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Medications Used in General Anesthesia:
Propofol, Vecuronium bromide, pancuronium, Halothane, Enflurane, Isoflurane, Midazolam, Ketamine, Nitrous Oxide, Thiopental, Etomidate, Atracurium

Regional Anesthesia:
Mepivacaine, Chloroprocaine, Lidocaine

Local Anesthesia:
Procaine, Lidocaine, Tetracaine, Bupivacaine

Topical Anesthesia:
Benzocaine, Lidocaine, Dibucaine, Pramoxine, Butamben, Tetracaine (Sprays, Ointments, Creams, Gels)

Doctor Of Nurse Anesthesia Practice

Anesthesiologist Assistant Resource

Anesthesiologist Assistant Dot Com

CRNA Job Search

Anesthesia Directory

Anesthesia Technician




What is Anesthesia? An anesthetic (anaesthetic), is a drug that causes anesthesia — reversible loss of sensation. They contrast with analgesics (painkillers), which relieve pain without eliminating sensation. These drugs are generally administered to facilitate surgery.
A wide variety of drugs are used in modern anesthetic practice. Many are rarely used outside of anesthesia, although others are used commonly by all disciplines. Anesthetics are categorized in to two classes: general anesthetics , which cause a reversible loss of consciousness, and local anesthetics , which cause a reversible loss of sensation for a limited region of the body while maintaining consciousness. Combinations of anesthetics are sometimes used for their synergistic and additive therapeutic effects, however, adverse effects may also be increased.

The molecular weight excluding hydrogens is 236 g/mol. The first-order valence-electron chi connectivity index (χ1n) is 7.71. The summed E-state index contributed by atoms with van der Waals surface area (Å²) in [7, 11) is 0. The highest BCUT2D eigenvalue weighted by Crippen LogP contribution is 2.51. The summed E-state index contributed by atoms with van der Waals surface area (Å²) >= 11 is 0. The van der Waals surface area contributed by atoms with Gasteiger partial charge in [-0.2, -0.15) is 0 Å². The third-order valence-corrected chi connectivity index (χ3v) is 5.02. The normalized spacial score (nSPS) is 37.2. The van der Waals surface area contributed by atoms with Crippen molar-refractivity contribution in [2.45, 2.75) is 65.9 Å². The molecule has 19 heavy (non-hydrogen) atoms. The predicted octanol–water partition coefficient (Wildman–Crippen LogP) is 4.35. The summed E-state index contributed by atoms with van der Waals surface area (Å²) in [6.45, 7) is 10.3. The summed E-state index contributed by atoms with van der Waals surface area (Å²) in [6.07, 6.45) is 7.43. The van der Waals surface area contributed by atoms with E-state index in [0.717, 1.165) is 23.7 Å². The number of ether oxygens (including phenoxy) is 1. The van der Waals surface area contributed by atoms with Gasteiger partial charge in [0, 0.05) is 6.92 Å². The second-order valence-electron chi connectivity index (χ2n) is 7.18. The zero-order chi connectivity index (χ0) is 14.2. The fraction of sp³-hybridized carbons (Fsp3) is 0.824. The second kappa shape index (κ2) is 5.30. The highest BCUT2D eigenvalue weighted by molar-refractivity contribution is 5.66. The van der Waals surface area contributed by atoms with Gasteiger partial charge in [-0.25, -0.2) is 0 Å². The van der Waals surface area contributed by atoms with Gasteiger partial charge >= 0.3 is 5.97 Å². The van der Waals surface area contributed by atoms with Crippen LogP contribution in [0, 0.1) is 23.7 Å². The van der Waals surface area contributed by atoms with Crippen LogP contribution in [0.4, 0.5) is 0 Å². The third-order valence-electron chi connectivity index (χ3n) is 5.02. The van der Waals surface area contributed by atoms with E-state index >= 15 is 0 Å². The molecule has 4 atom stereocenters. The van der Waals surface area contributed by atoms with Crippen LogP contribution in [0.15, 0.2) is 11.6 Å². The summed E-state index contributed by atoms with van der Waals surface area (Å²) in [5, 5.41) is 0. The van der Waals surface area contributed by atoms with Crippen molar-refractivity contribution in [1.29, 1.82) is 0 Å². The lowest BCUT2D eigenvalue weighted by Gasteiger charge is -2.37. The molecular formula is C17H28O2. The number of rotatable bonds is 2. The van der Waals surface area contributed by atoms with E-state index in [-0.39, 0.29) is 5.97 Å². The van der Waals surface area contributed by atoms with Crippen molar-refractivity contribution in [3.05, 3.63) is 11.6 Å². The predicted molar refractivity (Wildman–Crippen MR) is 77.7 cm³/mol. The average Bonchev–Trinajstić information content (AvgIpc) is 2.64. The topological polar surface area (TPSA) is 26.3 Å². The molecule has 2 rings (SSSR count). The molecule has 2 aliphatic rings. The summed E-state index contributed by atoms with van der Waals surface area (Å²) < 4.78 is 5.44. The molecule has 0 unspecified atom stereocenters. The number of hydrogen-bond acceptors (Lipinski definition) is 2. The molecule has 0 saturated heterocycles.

**See Below For A Quick Look At Anesthesia Medications

Anesthesiologist Assistant

Anesthesiologist Assistants (AAs) are highly skilled health professionals who work under the direction of licensed anesthesiologists to implement anesthesia care plans. Anesthesiologist Assistants work exclusively within the anesthesia care team environment as described by the American Society of Anesthesiologists. An Anesthesiologist Assistant may not practice outside the field of anesthesia or apart from the supervision of an anesthesiologist. - ASA
The specific job descriptions and duties of Anesthesiologist Assistants may differ according to local practice. State law or board of medicine regulations or guidelines may further define the job descriptions of Anesthesiologist Assistants . The constant ingredient, no matter what the local regulation, is that Anesthesiologist Assistants always practice under the medical direction of a qualified anesthesiologist.

Anesthesiologist assistants and certified registered nurse anesthetists are both defined as "non-physician anesthetists" within the Centers for Medicare and Medicaid Services section of the Code of Federal Regulations.